Konstantin Kostin (politician)

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Konstantin Nikolaevich
Born (1970-09-17)September 17, 1970
Pushkin, Moscow Region, USSR
Occupation Deputy head of the internal politics of the presidential administration of Russia
Spouse(s) Olga Nikolaevna Kostina
Children Daughter

Konstantin Nikolaevich Kostin (Russian: Константин Николаевич Костин; born September 17, 1970 in Pushkino, Moscow Oblast) is a Russian politician, deputy head of the internal politics of the presidential administration of Russia.


In 2008 and 2009 Kostin was ranked second in the top 20 best political strategists in Russia, according to Obschaya Gazeta.[1][2] As of June 2010, along with Gennady Onishchenko, he holds 90-91 places in the top hundred leading politicians of Russia, according to Nezavisimaya Gazeta.[3]

The former head of PR structures of Menatep Bank, ROSPROM Management Company, Yukos oil company, a member of the Board of Directors of ORT television, Vice President of mass media holding Sistema Company.[4][5]

Actively participated in several presidential election campaigns, including in 1996 (Boris Yeltsin), 2000 and 2004 (Vladimir Putin) and 2008 (Dmitry Medvedev).[4][5] Considered to be the “right hand” of Vladislav Surkov.[1]



In 1993 Kostin graduated from the faculty of journalism of the Moscow State University named after M. B. Lomonosov. As a student, he served as an intern in Italy and the United States.[6] Since 1986, he published and worked as a staff correspondent in various print media, including Student Meridian. In 1990-1991, he worked as a correspondent of the Kommersant newspaper.[7]


Since 1991, Kostin worked in the Marketing Communications Agency Metapress, associated with Mikhail Khodorkovsky’s Menatep. In 1991, Konstantin Kostin wrote about Metapress in Kommersant magazine (Later – Vlast’):[8]

In 1992, Kostin became an executive director of this advertising agency responsible for public relations issues. In September of the same year he headed the executive bureau of the Russian Association of Advertisers (RAAs). While in Metapress, he met Vladislav Surkov.[7]

From 1994 to 1997, Kostin served as head of advertising for Menatep Bank, in 1997-1998, he served as the Bank Media Director.[7] His wife, Olga Kostina, shared details of Konstantin’s work of that time in an interview with Profile magazine:[4]

In late 1996, Kostin, while serving as vice-president of Menatep Bank, in the interests of the bank had been working on the affiliation of the Literary Gazette.[9] In 1997-1998 Konstantin Kostin served as the Chairman of the Board of Directors of CJSC Publishing House Literary Gazette. Since 1998 he served as the Chairman of the Board of Directors of the newspaper Reklamny Mir.[7]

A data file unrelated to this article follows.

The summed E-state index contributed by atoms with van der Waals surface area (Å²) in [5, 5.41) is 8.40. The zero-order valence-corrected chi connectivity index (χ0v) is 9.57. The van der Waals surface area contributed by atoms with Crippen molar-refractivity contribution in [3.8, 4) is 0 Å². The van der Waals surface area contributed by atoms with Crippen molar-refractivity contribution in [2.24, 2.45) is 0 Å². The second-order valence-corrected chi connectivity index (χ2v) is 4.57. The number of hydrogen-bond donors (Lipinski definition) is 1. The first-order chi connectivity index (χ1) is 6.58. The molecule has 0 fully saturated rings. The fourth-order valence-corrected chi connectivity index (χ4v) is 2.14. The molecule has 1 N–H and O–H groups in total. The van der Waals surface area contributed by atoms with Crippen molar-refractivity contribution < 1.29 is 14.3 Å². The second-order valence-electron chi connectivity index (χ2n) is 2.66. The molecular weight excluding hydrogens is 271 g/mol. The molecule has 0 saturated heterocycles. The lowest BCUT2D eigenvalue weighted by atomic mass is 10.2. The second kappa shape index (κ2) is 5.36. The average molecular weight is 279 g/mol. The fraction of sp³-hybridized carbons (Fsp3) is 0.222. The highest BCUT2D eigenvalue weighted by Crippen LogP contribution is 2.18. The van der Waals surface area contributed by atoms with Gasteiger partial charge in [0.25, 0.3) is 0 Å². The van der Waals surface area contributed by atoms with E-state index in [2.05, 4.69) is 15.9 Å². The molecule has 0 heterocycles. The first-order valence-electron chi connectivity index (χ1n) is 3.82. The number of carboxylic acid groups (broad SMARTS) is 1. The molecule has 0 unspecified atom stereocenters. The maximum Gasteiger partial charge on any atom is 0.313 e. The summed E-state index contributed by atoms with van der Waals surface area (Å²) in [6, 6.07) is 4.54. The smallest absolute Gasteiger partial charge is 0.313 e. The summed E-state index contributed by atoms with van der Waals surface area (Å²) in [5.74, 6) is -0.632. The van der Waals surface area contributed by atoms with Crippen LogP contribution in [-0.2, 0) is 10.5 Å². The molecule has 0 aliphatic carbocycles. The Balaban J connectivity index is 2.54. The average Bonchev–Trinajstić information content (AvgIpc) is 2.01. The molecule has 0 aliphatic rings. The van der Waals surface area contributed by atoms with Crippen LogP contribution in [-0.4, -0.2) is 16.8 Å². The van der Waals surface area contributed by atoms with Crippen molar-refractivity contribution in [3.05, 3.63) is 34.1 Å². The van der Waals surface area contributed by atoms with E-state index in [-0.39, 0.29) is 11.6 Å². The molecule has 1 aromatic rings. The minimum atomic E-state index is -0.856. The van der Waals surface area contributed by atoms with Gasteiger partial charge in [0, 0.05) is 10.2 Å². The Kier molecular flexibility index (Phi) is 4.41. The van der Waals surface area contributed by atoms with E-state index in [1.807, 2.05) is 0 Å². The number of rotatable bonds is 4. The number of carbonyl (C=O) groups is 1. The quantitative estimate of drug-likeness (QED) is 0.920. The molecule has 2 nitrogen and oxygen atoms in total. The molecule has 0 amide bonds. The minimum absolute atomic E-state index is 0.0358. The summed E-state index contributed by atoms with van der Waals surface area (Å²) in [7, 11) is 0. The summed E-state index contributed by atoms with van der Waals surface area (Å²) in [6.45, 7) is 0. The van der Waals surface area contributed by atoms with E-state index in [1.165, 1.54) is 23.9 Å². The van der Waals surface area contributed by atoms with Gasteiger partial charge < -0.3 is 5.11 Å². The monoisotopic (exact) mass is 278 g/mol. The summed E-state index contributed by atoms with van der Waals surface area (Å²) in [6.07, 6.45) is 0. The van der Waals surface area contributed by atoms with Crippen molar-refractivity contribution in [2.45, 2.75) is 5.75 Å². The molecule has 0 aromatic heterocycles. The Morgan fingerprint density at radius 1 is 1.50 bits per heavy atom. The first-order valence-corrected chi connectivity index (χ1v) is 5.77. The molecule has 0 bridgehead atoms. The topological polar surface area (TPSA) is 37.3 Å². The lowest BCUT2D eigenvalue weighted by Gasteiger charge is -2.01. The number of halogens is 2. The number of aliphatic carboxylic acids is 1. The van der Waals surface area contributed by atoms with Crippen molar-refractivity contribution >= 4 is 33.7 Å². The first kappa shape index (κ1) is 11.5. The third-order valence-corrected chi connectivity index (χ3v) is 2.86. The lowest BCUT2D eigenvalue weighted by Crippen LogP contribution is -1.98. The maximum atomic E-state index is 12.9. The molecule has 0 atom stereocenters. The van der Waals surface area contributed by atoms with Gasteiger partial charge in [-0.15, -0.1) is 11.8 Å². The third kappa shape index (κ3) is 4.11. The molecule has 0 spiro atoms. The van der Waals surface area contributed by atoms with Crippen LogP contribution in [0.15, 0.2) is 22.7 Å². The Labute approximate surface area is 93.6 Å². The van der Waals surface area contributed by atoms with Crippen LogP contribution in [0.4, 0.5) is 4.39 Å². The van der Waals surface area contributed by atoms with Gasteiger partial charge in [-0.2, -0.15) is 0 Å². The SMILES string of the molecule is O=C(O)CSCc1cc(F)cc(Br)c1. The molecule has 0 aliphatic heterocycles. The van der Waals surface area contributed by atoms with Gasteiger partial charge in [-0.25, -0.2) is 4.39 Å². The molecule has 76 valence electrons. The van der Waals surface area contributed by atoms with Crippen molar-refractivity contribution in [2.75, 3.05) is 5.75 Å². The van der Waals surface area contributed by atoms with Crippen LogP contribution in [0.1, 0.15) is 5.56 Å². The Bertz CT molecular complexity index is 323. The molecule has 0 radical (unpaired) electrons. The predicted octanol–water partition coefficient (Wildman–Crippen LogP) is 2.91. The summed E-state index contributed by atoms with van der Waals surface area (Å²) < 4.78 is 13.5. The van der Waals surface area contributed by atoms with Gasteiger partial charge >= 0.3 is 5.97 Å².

In March 1993, Kostin co-founded advertising agency Public Relations Bureau, in 1993-1994 he served as its president.

In early 1996, PRB Soyuz was one of the eight largest Russian advertising agencies at that time[10] (the other seven include APR-media, Znak, Ivan - Press, Korporatsia-Ya, Maxima, Solidarity Publisher, and Unis. The agencies received the status of accredited to Kommersant and exclusive advertisement placement terms. Kostin, as head of PRB Soyuz, commented on the creation of the cartel in the following words:[10]

Kostin organized public relations support for many of the regional electoral campaigns in Russia and Ukraine. In particular, he worked at the election of members of the Verkhovna Rada of Ukraine, at the gubernatorial elections in Vladimir (Nikolai Vinogradov), Pskov (Yevgeny Mikhailov), Chita (Ravil Geniatulin), and other subjects of federation.[11]

In 2003, he was accused by the opposition media of organizing work on discrediting the Communist Party in favor of the “party of power “at the instigation of Vladislav Surkov.[12] In particular, Stanislav Belkovsky’s resource APN.ru wrote, citing an “unnamed source in the Russian special services” that 33-year-old political consultant Konstantin Kostin was appointed executive officer of the Special Operations Group of the presidential administration.[13] However, there is another interpretation of the events:[14]

In June 2005, Izvestia newspaper published “Letter of 50,” the address of workers of culture, science and public figures in connection with the conviction of former heads of Yukos, that condemned attempts to politicize the Yukos case. Following the publication, some media outlets attributed the authorship of the text to Konstantin Kostin.[7] He himself, however, denied his involvement in its preparation.[15] Among those who signed the “Letter of 50” were Stanislav Govorukhin, Alexander Kalyagin, Alexander Rosenbaum, Anastasia Volochkova, Alina Kabaeva, etc.

In 2005, the leader of the oppositional National Bolshevik Party Eduard Limonov spoke of the PRB as of “the most cynical and the most pro-Kremlin PR agency.”[16] Vlast’ magazine described Soyuz in the following words:[17]


From June 1998 to 1999 Kostin served as Director of the Department of Economics and Project Management of the media and advertising group Sistema Mass Media, a part of Vladimir Yevtushenkov’s JSFC Sistema.[7] In 1999, structures affiliated with Yevtushenkov sent Kostin to the election headquarters of the electoral bloc Otechestvo, where he conducted public relations activities.[7]

He later became an advisor to Vladislav Surkov.[7]

United Russia[edit]

In May 2005, the Bureau of the General Council of United Russia, on the recommendation of Surkov,[18] has approved Kostin’s candidacy for the position of deputy chairman of the CEC of the Party, responsible for PR. Kostin came as a replacement for Vladimir Medina.[4] Valery Draganov, general council member of the presidium of the Party, named non-involvement in public policy, absence of bias and ability to focus “on what is inherent in any CEC - technology, management, and resource management” as Kostin’s best qualities.[4] Kostin left the position in September 2007.[5]

While serving as deputy chairman of the CEC United Russia, Kostin, in particular, was involved in the rebranding of the “Youth Unity” into “Young Guard of United Russia.” In an interview with Kommersant, Kostin explained the name change with its irrelevance: “The Unity Party no longer exists.”[19] Kommersant wrote in 2006 that, as an adviser to Surkov, Kostin had broad discretion, particularly in promoting the image of “sovereign democracy,” as well as access of the party members to the media.[20]

In 2007, Kostin was accused by the Israeli press in pursuit of (in particular, organization of interception of private conversations) political emigrant Leonid Nevzlin, the second person in Yukos structures before the arrest of Mikhail Khodorkovsky.[21] In addition, at the same time the opposition publications wrote that he was involved with the activity targeted against Anton Bakov (PCA).[22][23]